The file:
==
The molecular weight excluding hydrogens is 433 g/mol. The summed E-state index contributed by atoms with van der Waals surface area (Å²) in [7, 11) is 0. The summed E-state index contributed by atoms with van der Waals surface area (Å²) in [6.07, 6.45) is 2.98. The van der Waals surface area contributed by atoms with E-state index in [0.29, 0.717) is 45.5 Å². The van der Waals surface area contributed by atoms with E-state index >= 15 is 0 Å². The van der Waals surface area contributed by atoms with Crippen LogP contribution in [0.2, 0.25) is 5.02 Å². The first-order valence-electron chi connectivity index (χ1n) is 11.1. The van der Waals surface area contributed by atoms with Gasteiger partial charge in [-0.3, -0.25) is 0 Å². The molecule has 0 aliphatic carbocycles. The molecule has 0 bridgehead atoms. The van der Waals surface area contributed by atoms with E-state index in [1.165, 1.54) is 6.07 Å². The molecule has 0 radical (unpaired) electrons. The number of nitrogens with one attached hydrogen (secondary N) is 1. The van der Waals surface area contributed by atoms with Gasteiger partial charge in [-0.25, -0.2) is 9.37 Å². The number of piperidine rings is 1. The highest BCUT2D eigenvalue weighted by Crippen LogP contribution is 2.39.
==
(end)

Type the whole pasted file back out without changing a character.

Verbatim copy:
The molecular weight excluding hydrogens is 433 g/mol. The summed E-state index contributed by atoms with van der Waals surface area (Å²) in [7, 11) is 0. The summed E-state index contributed by atoms with van der Waals surface area (Å²) in [6.07, 6.45) is 2.98. The van der Waals surface area contributed by atoms with E-state index in [0.29, 0.717) is 45.5 Å². The van der Waals surface area contributed by atoms with E-state index >= 15 is 0 Å². The van der Waals surface area contributed by atoms with Crippen LogP contribution in [0.2, 0.25) is 5.02 Å². The first-order valence-electron chi connectivity index (χ1n) is 11.1. The van der Waals surface area contributed by atoms with Gasteiger partial charge in [-0.3, -0.25) is 0 Å². The molecule has 0 aliphatic carbocycles. The molecule has 0 bridgehead atoms. The van der Waals surface area contributed by atoms with E-state index in [1.165, 1.54) is 6.07 Å². The molecule has 0 radical (unpaired) electrons. The number of nitrogens with one attached hydrogen (secondary N) is 1. The van der Waals surface area contributed by atoms with Gasteiger partial charge in [-0.25, -0.2) is 9.37 Å². The number of piperidine rings is 1. The highest BCUT2D eigenvalue weighted by Crippen LogP contribution is 2.39.